Periodic Reporting for period 2 - CTA-DEV (Cherenkov Telescope Array: Infrastructure Development and Start of Implementation)
Reporting period: 2017-01-01 to 2019-12-31
In 2013, Reviews by ESFRI have identified the main bottlenecks towards implementation of CTA as: characterization and survey of array sites; design and implementation of site infrastructure; concluding long-term agreements; and preparing for construction to begin.
The CTA-DEV project targeted these bottlenecks by specifically addressing: (i) Designing and planning in detail the site-specific infrastructure required to operate the telescopes provided by CTA Consortium institutes; (ii) Planning the deployment process, exercising it on the first telescopes and their infrastructure, and providing a solid foundation for the mass deployment of telescopes; (iii) Providing the legal basis for approval and deployment of CTA by creating the required founding agreement, hosting agreements, and framework contracts; (iv) Implementing local outreach programs in the host countries and defining the outreach infrastructure required, promoting relations with the host country at government, commercial, and public levels.
These tasks have been carried out by the CTA Observatory gGmbH (CTAO), a non-profit organisation founded by CTA member states to provide a legal framework for the preparation for the CTA Observatory, to administer CTA project management and system engineering, and to prepare for deployment.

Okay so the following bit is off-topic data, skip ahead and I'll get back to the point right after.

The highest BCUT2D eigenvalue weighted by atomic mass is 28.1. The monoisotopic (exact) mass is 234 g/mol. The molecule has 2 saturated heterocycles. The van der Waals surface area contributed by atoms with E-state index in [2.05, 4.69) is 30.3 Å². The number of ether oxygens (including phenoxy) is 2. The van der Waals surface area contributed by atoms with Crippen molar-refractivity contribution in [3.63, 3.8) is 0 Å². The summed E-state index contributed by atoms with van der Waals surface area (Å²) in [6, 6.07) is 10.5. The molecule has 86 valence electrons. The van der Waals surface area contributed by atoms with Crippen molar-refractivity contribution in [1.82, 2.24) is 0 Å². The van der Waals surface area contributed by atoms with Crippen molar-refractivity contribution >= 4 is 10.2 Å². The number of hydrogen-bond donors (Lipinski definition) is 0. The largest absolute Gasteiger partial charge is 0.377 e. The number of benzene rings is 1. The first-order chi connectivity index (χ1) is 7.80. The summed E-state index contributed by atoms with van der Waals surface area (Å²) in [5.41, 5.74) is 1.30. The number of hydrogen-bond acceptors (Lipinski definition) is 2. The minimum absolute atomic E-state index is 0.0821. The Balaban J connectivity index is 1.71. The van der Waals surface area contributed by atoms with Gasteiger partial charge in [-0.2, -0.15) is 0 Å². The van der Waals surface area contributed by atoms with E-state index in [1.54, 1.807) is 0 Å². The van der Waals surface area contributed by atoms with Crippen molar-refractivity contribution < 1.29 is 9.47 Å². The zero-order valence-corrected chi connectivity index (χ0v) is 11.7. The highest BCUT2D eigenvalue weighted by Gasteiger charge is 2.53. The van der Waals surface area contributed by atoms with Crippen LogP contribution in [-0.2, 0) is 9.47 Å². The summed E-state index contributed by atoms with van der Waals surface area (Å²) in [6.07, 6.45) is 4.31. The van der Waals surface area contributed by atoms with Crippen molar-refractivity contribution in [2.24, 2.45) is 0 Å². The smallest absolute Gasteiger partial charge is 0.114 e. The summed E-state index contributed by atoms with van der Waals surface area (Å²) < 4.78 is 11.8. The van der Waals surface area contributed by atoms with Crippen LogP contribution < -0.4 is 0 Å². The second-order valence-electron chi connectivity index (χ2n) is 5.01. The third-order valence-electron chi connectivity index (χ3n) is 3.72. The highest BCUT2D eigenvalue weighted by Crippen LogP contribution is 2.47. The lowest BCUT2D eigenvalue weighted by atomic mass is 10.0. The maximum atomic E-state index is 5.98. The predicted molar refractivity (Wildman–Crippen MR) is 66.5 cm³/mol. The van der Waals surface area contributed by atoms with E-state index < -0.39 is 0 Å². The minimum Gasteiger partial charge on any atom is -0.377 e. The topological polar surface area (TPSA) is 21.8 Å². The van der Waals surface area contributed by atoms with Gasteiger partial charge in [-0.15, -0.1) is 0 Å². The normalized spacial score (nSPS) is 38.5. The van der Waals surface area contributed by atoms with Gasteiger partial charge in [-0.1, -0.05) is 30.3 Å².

During CTA-DEV project, two major resolutions were approved by the CTAO Council:
• The CTA South Site will be hosted by ESO at Paranal Observatory
• The final Legal Entity for the CTA Observatory will be a European Research Infrastructure Consortium (ERIC), entitled of the observatory construction and operation.
The two undertakings had significant impact on the progress of CTA-DEV, leading to resettlement of milestones, in some cases.
On the overall, the CTA-DEV project sustained the CTA Construction project in a decisive and delicate phase, providing inputs and contribution, both to technical and legal side.
It is worthy to underline that CTA Observatory will be the first ground-based gamma-ray observatory open to the worldwide astronomical and particle physics communities as a resource for data from unique, high-energy astronomical observations. The extent of the countries involved at various levels in the construction project, and its set up as an ERIC are substantially contributing to strengthen the ERA position in the global research landscape.
Infrastructure Design and Planning:
- Identification of the array sites – at ESO, Chile and La Palma, Spain – and of the exact array locations.
- Enhanced site characterization, especially of atmospheric parameters necessary to define in-depth design and calibration requirements
- Enhanced Reliability, Maintainability and Serviceability analysis of all system components to establish final requirements for infrastructure construction.
- A layout of access road networks, grid power connections, power and data distribution systems, and of operations and support buildings for the larger southern installation has been defined, and is being adapted for the smaller northern site.
- Commissioning of detailed design plans of the required infrastructure